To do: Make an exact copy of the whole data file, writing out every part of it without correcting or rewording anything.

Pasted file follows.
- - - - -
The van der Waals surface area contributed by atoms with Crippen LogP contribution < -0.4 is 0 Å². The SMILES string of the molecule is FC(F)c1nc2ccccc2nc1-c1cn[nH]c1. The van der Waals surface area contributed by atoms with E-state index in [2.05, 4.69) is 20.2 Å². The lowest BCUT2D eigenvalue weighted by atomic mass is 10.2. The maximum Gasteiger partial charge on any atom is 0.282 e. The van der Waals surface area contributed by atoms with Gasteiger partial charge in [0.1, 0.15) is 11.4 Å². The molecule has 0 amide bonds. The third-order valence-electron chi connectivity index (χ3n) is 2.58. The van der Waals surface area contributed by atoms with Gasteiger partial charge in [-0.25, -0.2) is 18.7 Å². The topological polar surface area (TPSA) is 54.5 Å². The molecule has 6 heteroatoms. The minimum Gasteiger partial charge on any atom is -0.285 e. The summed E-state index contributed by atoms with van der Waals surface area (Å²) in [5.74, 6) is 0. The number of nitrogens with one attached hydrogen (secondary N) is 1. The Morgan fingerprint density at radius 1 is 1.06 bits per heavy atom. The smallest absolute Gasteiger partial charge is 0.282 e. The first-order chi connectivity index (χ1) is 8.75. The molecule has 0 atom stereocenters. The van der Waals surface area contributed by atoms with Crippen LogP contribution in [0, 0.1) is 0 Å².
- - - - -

The van der Waals surface area contributed by atoms with Crippen LogP contribution < -0.4 is 0 Å². The SMILES string of the molecule is FC(F)c1nc2ccccc2nc1-c1cn[nH]c1. The van der Waals surface area contributed by atoms with E-state index in [2.05, 4.69) is 20.2 Å². The lowest BCUT2D eigenvalue weighted by atomic mass is 10.2. The maximum Gasteiger partial charge on any atom is 0.282 e. The van der Waals surface area contributed by atoms with Gasteiger partial charge in [0.1, 0.15) is 11.4 Å². The molecule has 0 amide bonds. The third-order valence-electron chi connectivity index (χ3n) is 2.58. The van der Waals surface area contributed by atoms with Gasteiger partial charge in [-0.25, -0.2) is 18.7 Å². The topological polar surface area (TPSA) is 54.5 Å². The molecule has 6 heteroatoms. The minimum Gasteiger partial charge on any atom is -0.285 e. The summed E-state index contributed by atoms with van der Waals surface area (Å²) in [5.74, 6) is 0. The number of nitrogens with one attached hydrogen (secondary N) is 1. The Morgan fingerprint density at radius 1 is 1.06 bits per heavy atom. The smallest absolute Gasteiger partial charge is 0.282 e. The first-order chi connectivity index (χ1) is 8.75. The molecule has 0 atom stereocenters. The van der Waals surface area contributed by atoms with Crippen LogP contribution in [0, 0.1) is 0 Å².